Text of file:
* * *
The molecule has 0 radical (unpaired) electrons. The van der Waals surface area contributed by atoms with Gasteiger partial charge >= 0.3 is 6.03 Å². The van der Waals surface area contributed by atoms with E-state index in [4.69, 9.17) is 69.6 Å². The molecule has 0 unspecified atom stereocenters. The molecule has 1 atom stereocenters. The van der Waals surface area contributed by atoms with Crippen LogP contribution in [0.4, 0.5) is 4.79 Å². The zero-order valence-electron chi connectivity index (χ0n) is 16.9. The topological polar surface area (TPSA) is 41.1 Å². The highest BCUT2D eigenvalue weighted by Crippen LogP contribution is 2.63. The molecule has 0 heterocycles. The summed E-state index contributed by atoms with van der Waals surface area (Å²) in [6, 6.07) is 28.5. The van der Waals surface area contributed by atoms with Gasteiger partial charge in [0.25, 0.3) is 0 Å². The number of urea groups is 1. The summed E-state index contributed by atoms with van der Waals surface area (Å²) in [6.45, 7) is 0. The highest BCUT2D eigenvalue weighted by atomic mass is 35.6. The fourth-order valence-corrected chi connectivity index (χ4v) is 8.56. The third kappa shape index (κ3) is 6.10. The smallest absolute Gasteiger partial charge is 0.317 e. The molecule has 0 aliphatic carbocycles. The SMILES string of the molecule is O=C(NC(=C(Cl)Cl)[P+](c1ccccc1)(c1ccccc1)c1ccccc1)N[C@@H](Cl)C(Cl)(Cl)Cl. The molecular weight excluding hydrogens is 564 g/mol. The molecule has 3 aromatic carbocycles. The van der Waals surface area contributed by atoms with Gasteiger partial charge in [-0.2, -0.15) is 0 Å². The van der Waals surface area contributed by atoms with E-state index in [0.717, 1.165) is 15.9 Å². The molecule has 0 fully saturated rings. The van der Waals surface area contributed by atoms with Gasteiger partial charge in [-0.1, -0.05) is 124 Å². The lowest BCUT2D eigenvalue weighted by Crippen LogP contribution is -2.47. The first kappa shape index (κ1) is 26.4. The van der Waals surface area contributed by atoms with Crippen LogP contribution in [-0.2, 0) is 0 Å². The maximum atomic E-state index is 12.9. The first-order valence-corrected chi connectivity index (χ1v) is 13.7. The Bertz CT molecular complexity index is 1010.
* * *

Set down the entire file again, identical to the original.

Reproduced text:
The molecule has 0 radical (unpaired) electrons. The van der Waals surface area contributed by atoms with Gasteiger partial charge >= 0.3 is 6.03 Å². The van der Waals surface area contributed by atoms with E-state index in [4.69, 9.17) is 69.6 Å². The molecule has 0 unspecified atom stereocenters. The molecule has 1 atom stereocenters. The van der Waals surface area contributed by atoms with Crippen LogP contribution in [0.4, 0.5) is 4.79 Å². The zero-order valence-electron chi connectivity index (χ0n) is 16.9. The topological polar surface area (TPSA) is 41.1 Å². The highest BCUT2D eigenvalue weighted by Crippen LogP contribution is 2.63. The molecule has 0 heterocycles. The summed E-state index contributed by atoms with van der Waals surface area (Å²) in [6, 6.07) is 28.5. The van der Waals surface area contributed by atoms with Gasteiger partial charge in [0.25, 0.3) is 0 Å². The number of urea groups is 1. The summed E-state index contributed by atoms with van der Waals surface area (Å²) in [6.45, 7) is 0. The highest BCUT2D eigenvalue weighted by atomic mass is 35.6. The fourth-order valence-corrected chi connectivity index (χ4v) is 8.56. The third kappa shape index (κ3) is 6.10. The smallest absolute Gasteiger partial charge is 0.317 e. The molecule has 0 aliphatic carbocycles. The SMILES string of the molecule is O=C(NC(=C(Cl)Cl)[P+](c1ccccc1)(c1ccccc1)c1ccccc1)N[C@@H](Cl)C(Cl)(Cl)Cl. The molecular weight excluding hydrogens is 564 g/mol. The molecule has 3 aromatic carbocycles. The van der Waals surface area contributed by atoms with Gasteiger partial charge in [-0.2, -0.15) is 0 Å². The van der Waals surface area contributed by atoms with E-state index in [0.717, 1.165) is 15.9 Å². The molecule has 0 fully saturated rings. The van der Waals surface area contributed by atoms with Gasteiger partial charge in [-0.1, -0.05) is 124 Å². The lowest BCUT2D eigenvalue weighted by Crippen LogP contribution is -2.47. The first kappa shape index (κ1) is 26.4. The van der Waals surface area contributed by atoms with Crippen LogP contribution in [-0.2, 0) is 0 Å². The maximum atomic E-state index is 12.9. The first-order valence-corrected chi connectivity index (χ1v) is 13.7. The Bertz CT molecular complexity index is 1010.